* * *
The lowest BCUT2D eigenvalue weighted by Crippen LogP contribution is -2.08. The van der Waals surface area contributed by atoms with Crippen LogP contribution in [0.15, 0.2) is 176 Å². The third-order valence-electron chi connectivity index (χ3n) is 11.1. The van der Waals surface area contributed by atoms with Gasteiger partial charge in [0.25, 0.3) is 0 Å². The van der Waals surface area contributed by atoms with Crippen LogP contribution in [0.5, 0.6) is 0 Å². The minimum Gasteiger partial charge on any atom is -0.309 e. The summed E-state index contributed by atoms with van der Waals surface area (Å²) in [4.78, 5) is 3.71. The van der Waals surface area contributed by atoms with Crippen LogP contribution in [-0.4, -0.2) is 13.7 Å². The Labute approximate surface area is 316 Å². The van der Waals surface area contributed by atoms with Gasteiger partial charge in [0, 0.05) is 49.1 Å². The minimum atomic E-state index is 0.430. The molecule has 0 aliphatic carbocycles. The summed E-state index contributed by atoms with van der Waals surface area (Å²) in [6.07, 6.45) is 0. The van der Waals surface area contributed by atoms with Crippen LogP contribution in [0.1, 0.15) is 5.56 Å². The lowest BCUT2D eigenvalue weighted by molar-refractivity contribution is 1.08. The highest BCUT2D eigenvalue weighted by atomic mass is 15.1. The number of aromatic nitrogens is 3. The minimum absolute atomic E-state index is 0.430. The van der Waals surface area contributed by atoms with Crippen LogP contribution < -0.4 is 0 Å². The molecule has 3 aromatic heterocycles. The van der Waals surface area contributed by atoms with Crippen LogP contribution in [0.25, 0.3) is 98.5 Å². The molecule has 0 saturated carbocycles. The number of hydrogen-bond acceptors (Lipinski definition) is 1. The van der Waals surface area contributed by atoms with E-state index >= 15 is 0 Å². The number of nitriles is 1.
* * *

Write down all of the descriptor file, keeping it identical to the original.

The lowest BCUT2D eigenvalue weighted by Crippen LogP contribution is -2.08. The van der Waals surface area contributed by atoms with Crippen LogP contribution in [0.15, 0.2) is 176 Å². The third-order valence-electron chi connectivity index (χ3n) is 11.1. The van der Waals surface area contributed by atoms with Gasteiger partial charge in [0.25, 0.3) is 0 Å². The van der Waals surface area contributed by atoms with Crippen LogP contribution in [0.5, 0.6) is 0 Å². The minimum Gasteiger partial charge on any atom is -0.309 e. The summed E-state index contributed by atoms with van der Waals surface area (Å²) in [4.78, 5) is 3.71. The van der Waals surface area contributed by atoms with Crippen LogP contribution in [-0.4, -0.2) is 13.7 Å². The Labute approximate surface area is 316 Å². The van der Waals surface area contributed by atoms with Gasteiger partial charge in [0, 0.05) is 49.1 Å². The minimum atomic E-state index is 0.430. The molecule has 0 aliphatic carbocycles. The summed E-state index contributed by atoms with van der Waals surface area (Å²) in [6.07, 6.45) is 0. The van der Waals surface area contributed by atoms with Crippen LogP contribution in [0.1, 0.15) is 5.56 Å². The lowest BCUT2D eigenvalue weighted by molar-refractivity contribution is 1.08. The highest BCUT2D eigenvalue weighted by atomic mass is 15.1. The number of aromatic nitrogens is 3. The minimum absolute atomic E-state index is 0.430. The van der Waals surface area contributed by atoms with Crippen LogP contribution < -0.4 is 0 Å². The molecule has 3 aromatic heterocycles. The van der Waals surface area contributed by atoms with Crippen LogP contribution in [0.25, 0.3) is 98.5 Å². The molecule has 0 saturated carbocycles. The number of hydrogen-bond acceptors (Lipinski definition) is 1. The van der Waals surface area contributed by atoms with E-state index >= 15 is 0 Å². The number of nitriles is 1.